the last couple of months, we’ve seen several new waves of Dridex banking malware where on the latest c, a new RTF 0-day vulnerability was successfully exploited and used against millions of targets, mainly in Australia, as spotted in the wild.
The primary objective of Dridex malware is to steal banking information from users of infected machines to immediately launch fraudulent transactions. Bank information for the software installs a keyboard listener and performs injection attacks. During 2015, theft caused by this software were estimated at £20 million in the United Kingdom and $10 million in the United States. By 2015, Dridex attacks had been detected in more than 20 countries. In early September 2016, researchers spotted initial support for targeting crypto-currency wallets. [Wikipedia]
The infection was done using file, with , leveraging a logical bug in Microsoft Word where a special OLE object is being embedded.
Embedding OLE objects in RTF
As described in the RTF specification, OLE objects can be easily embedded, utilizing pre-installed piece of software, linking container document with additional functionality.
You can find below useful keywords for such embedded objects.
RTF Specification from http://latex2rtf.sourceforge.net/RTF-Spec-1.0.txt
Dridex embedded malicious OLE object
We gathered a sample of the 0-day and ran it through Votiro’s research lab analysis, approving that this is indeed a new attack method, bypassing most of the security defenses today including Sandboxes and all endpoint memory based mitigation techniques.
As you can see in the snippet below, the offending OLE object is marked in yellow.
The Logical Bug
As originally reported by and acknowledged by Microsoft, the bug is a logical issue in Microsoft Word and the Mshta.exe component.
Mshta.exe is responsible for handling the Content-Type “application/hta,” parsing the content, and executing the script. Winword.exe parses the OLE object instruction, queries a remote server for an external content where the server returns an “application/hta” that eventually invokes to execute mshta.exe. Mshta.exe then executes any code that is embedded in the malicious HTA document. The interesting thing in the bug that it’s pure logical and none of the memory based endpoint mitigations cannot detect it, as it’s not involves any memory corruption or overrun.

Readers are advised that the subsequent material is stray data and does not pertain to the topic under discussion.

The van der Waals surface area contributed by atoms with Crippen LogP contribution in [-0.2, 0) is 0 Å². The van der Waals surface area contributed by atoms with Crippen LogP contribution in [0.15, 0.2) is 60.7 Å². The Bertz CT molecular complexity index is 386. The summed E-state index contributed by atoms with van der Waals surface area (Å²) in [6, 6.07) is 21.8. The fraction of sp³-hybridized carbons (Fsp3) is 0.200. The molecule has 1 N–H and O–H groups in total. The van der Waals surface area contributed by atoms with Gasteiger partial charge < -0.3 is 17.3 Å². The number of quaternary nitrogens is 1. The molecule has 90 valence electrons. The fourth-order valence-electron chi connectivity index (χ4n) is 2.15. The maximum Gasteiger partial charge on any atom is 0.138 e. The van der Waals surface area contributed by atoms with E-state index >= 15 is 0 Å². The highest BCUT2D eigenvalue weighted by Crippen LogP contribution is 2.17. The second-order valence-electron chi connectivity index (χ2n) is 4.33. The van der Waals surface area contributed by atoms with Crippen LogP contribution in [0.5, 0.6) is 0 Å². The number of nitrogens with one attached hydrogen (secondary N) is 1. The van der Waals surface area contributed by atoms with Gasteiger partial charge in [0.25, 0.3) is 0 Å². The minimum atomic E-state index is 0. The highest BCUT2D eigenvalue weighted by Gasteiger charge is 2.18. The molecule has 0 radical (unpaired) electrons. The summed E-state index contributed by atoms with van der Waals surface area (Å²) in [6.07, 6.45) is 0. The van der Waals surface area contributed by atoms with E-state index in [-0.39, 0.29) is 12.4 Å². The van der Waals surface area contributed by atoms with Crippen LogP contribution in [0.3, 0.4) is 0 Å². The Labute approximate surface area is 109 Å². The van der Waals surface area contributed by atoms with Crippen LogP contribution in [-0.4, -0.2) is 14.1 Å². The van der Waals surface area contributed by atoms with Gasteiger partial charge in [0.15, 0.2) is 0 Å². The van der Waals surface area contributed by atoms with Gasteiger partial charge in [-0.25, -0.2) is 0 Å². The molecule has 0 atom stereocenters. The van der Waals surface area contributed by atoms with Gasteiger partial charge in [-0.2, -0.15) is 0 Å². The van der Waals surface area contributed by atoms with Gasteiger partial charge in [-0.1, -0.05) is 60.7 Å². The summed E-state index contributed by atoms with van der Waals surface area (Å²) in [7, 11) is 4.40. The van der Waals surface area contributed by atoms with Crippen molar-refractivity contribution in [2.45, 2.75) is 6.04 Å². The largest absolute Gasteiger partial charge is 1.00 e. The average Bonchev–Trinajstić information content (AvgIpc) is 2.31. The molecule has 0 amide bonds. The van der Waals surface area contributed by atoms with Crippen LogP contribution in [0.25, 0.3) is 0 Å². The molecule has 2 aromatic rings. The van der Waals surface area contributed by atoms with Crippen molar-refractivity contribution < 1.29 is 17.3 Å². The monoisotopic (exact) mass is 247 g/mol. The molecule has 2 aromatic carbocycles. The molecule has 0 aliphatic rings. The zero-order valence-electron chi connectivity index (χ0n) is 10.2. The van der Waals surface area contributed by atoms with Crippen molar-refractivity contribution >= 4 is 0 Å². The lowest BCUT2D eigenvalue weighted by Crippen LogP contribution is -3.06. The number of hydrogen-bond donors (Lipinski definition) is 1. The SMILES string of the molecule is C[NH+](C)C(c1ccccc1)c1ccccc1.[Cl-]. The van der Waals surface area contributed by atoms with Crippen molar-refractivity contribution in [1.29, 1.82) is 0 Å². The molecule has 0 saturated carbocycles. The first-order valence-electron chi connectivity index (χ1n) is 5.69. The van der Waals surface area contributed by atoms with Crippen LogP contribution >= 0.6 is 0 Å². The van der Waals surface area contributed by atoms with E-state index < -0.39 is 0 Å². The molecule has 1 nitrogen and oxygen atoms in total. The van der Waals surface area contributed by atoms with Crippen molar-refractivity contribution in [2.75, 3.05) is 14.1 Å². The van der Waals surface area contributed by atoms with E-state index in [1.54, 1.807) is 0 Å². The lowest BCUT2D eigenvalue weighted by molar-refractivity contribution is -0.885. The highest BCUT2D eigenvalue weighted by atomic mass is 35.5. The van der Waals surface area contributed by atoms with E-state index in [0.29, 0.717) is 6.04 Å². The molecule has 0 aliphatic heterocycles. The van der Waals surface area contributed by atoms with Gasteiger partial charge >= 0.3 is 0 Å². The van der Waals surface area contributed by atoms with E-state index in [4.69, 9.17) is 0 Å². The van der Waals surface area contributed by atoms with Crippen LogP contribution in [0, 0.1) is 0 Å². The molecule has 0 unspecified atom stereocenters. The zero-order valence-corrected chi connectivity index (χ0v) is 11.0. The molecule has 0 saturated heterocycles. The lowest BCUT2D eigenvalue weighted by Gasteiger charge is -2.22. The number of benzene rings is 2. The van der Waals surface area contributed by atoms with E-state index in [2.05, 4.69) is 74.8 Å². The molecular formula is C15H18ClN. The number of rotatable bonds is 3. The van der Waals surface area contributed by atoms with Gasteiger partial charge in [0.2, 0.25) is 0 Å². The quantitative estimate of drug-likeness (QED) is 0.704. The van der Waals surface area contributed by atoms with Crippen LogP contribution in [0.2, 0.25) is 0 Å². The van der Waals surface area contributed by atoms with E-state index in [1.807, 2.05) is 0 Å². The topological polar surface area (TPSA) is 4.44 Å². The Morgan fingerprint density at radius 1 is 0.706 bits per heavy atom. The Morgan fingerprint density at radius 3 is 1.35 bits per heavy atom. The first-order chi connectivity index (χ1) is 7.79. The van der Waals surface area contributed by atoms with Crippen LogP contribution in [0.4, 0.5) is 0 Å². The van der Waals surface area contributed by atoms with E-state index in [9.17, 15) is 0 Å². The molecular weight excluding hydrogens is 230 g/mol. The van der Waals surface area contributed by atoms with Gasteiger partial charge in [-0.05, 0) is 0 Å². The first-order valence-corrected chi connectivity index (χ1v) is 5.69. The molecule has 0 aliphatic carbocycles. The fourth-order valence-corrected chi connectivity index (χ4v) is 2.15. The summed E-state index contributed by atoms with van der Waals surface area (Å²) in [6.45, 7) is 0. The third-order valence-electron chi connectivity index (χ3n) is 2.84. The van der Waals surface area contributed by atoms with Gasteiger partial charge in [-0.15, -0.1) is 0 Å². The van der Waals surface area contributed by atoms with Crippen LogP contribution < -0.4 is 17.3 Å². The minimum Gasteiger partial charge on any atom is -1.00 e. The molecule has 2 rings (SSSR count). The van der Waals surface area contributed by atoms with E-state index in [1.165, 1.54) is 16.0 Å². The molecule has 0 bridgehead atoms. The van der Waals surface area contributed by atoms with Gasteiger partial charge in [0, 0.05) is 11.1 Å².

approach is to disable RTF files from being loaded by setting the following registry keys, as offered by @ryHanson, by setting: Software\Microsoft\Office\15.0\Word\Security\FileBlock\RtfFiles to 2 and OpenInProtectedView to 0.
Another approach to mitigate those kind of attack is to perform a of document formats such as RTF. Using Advanced CDR image module, that supports RTF and many other document formats, the OLE objects are carefully examined as the document is being re-built from scratch, eliminating any non standard or documented attributes, values, and OLE objects without requiring any signature or learning.
I’ve used API (api.portal.votiro.com) and uploaded the same CVE-2017-0199 sample to Votiro’s service. The safe document was retrieved in less than a second and as expected, the faulty OLE object was removed automatically as expected.
In the Virustotal.com snippet above, you can find that the re-generated document is free of any malicious component and can be safely opened.
Advanced CDR technology
CDR or Content Disarm and Reconstruction approach, as designed by , could be a solution to this and many other security holes that hackers can take advantage of. CDR involves disarming potential exploits by dissecting files (like RTFs) and perform thorough analysis. The system is able to determine the implications of modifications, whether it was written to specifications, whether it needs to be patched, etc. Once analyzed – and vetted for proper form and safety – the file is reconstructed and passed onto the system, keeping all functionality intact, while disarming any malicious, suspicious or potentially harmful objects.
With Votiro’s Advanced CDR technology, the solution moves from detection to ; instead of tracking down problems and retroactively solving them, Advanced CDR puts the onus on files to “prove” that its code is proper; without that proof, CDR will simply dismiss the file, and it won’t have its opportunity to cause mayhem – or potential mayhem, as in the case listed here. While no reports have come in of hackers using the vulnerability to carry out malware attacks, that could just be because security firms haven’t connected all the dots yet. It may yet come to light that malformed file such as RTFs are a major risk – but for companies that have a CDR system in place, it won’t make a difference how widespread the vulnerability is; they’re safe.